Go round in circles - If people are going round in circles, they keep discussing the same thing without reaching any agreement or coming to a conclusion.
***
Ninth circle of hell - In Dante's Inferno, the ninth circle of hell is the centre where the worst punishments are found, so it is used idiomatically for something that couldn't get worse.
***
Run circles around someone - If you can run circles around someone, you are smarter and intellectually quicker than they are.
***
Sharks are circling - If the sharks are circling, then something is in danger and its enemies are getting ready for the kill.
***
Square the circle - When someone is squaring the circle, they are trying to do something impossible.
***
Vicious circle - A vicious circle is a sequence of events that make each other worse- someone drinks because they are unhappy at work, then loses their job... 'Vicious cycle' is also used.
***
Vultures are circling - If the vultures are circling, then something is in danger and its enemies are getting ready for the kill.
***

Etymology

Webster's Revised Unabridged Dictionary
OE. cercle, F. cercle, fr. L. circulus,Whence also AS. circul,), dim. of circus, circle, akin to Gr. kri`kos ki`rkos, circle, ring. Cf. Circus Circum-

Usage

In literature:

Gold-band, the next finger, wore a golden circle round his waist.
"Fairy Tales of Hans Christian Andersen" by Hans Christian Andersen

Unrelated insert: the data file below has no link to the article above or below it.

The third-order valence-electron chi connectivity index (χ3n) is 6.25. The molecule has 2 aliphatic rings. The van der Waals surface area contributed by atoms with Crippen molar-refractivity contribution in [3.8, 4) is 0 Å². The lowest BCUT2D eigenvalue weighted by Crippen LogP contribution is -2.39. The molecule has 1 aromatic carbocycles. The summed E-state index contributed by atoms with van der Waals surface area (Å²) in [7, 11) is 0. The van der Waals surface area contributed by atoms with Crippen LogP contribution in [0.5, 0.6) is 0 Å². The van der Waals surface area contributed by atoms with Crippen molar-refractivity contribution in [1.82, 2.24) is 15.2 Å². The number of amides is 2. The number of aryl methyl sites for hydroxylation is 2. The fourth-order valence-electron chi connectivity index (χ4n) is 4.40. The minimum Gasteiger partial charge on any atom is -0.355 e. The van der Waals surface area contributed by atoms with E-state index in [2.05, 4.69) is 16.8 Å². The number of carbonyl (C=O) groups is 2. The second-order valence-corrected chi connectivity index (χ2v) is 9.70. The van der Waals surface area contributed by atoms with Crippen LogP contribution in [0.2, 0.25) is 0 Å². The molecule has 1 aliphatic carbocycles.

The ellipse may be nearly a circle, it may be absolutely a circle, or it may be something quite different from a circle.
"The Story of the Heavens" by Robert Stawell Ball
There were dark half circles under her eyes, pinch lines about her mouth, all her face was wildly strained.
"Desert Dust" by Edwin L. Sabin
The dark, evil-smelling interior was lit only by the smouldering embers of a small wood-fire in the centre of the great circle.
"The Watchers of the Plains" by Ridgewell Cullum
By dark they all came back and sat around in a circle, the way people in the wilds sit around a campfire.
"Eight Keys to Eden" by Mark Irvin Clifton
Rocks just under water are shown by a cross surrounded by a dotted circle; rocks above water, by a dotted circle with dots inside it.
"Lectures in Navigation" by Ernest Gallaudet Draper
When I first set eyes upon the colonel, he was in the centre of a circle of tooth-pickers, who had just issued from the supper-room.
"The Wild Huntress" by Mayne Reid
Berthold Hartmann has studied the childish circle of thought, by means of a series of experiments.
"Introduction to the Science of Sociology" by Robert E. Park
With a radius of three and one-half inches describe a circle.
"Construction Work for Rural and Elementary Schools" by Virginia McGaw
Sophia saw circles and triangles and whole constellations flying across the room.
"The Saracen: The Holy War" by Robert Shea
Averting his gaze and circling wide of the body, Old Crompton made for the table of the marvelous rays.
"Astounding Stories of Super-Science February 1930" by Various
The second circle was made up of the older and better-known warriors.
"The Road to Frontenac" by Samuel Merwin
His eyes grew used to the light and he saw that he stood at the edge of a pool full of fish swimming in circles.
"Shaman" by Robert Shea